Microsoft has made most of its emoji library open source. Since the company can’t resist a rebrand, it refreshed its emoji library last year and has now entrusted most Figma and GitHub results. In total, there are over 1,500 (1,538 to be precise) options for users to express themselves.
In a blog post, Jon Friedman, corporate vice president for design and research at Microsoft, announced the decision.
Each open-source emoji has three iterations: the fully 3D version, complete with texture and color gradients; a flat “color” version that retains the base color but removes textures and gradients (these are the ones you’ll see if you open the Windows 11 emoji menu); and a monochromatic “high contrast” version. All emoji are made available as .svg vector graphics files so they can be resized and otherwise manipulated without any loss of quality.
There are only a few designs from Microsoft that aren’t available in open source, one of which is the paper clip that looks like Clippy (the character is apparently copyrighted). A few other emoji have been excluded because Microsoft’s releases exclude the Windows logo. The same goes for country flags, emojis of video games and technologists.
I don’t want to sugarcoat it, so let’s start with the bad news: Clippy is not included in the open source emoji set 😩. I know, and I personally would like to, but because of legalese, we can’t open trademarks. For the same reason, our country flags, video games and tech emoji will also not be available.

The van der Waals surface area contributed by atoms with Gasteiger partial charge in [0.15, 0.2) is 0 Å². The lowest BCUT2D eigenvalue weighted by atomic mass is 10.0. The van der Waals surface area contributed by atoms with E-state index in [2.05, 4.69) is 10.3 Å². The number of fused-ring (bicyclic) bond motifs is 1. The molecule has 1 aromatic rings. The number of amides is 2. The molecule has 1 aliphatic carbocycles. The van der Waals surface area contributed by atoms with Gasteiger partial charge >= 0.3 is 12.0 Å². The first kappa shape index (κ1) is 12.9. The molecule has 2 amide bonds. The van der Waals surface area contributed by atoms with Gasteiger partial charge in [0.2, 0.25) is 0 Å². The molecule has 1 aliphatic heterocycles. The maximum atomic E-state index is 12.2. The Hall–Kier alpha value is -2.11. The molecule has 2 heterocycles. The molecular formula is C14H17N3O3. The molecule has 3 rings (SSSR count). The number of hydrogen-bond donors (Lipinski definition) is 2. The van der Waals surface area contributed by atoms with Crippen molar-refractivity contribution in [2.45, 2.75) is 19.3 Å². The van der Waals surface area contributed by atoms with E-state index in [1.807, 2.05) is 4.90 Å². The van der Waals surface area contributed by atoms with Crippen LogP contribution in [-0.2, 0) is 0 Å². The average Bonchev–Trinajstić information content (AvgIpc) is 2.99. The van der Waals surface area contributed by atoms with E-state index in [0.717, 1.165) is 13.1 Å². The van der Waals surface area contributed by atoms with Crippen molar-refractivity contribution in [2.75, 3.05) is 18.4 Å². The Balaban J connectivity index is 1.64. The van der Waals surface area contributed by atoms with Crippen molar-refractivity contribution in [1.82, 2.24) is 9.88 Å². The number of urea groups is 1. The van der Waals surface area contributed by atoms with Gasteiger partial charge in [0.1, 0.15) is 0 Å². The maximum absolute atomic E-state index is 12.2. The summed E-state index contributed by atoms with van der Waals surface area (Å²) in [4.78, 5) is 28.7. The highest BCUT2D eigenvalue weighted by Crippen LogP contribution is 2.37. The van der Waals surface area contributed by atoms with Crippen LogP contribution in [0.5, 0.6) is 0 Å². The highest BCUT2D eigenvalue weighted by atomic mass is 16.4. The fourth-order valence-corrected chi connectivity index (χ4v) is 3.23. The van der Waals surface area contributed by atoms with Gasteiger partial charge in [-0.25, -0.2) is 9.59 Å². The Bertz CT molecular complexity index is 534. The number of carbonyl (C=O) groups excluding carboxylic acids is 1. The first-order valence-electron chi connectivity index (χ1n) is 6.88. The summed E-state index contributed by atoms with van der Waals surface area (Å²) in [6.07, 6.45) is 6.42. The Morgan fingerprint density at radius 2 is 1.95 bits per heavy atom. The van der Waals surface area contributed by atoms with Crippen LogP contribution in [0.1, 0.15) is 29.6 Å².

However, there is a range on offer, with some featuring a variety of skin tones to promote inclusion while others are there to express emotion, pure and simple. However, as a recent report from Slack and Duolingo demonstrated, be careful how you use them. It may not mean what you think it means.
In total, Microsoft spent over a year ensuring its emoji could be used in just about any format, be it SVG, PNG or JPG. A vector, flat, monochrome version of each has been created.
It’s perhaps a shame that the country flags were omitted or that Microsoft didn’t replace its trademark Clippy with something a bit more generic, but the library is otherwise extensive.
Jon Friedman extolled the virtues of the open source approach and noted that business processes evolved like the firm, hierarchical standards that once defined product development. This is what makes the open source UX culture so interesting and so aligns with our own design philosophy of open source design, he continued.
I have seen with my own eyes how this has transformed our culture and our products.
Not all. While Microsoft’s sharing of over 1,500 Fluent emojis is one thing, we can only hope it might consider taking similar action with some of its other products which would most certainly benefit from a change in philosophy from design . But as Friedman observed of Microsoft’s trade secrets: “We can’t get the lawyers out of the business altogether.” It is therefore unlikely to see the situation evolve in this way.
Sources: Microsoft, GitHub
Do you ever use emoji in your chats? what frequency?
What do you think of Microsoft’s choice to publish these emoji in open source?
An illustration of Microsoft’s interest in open source? To what extent?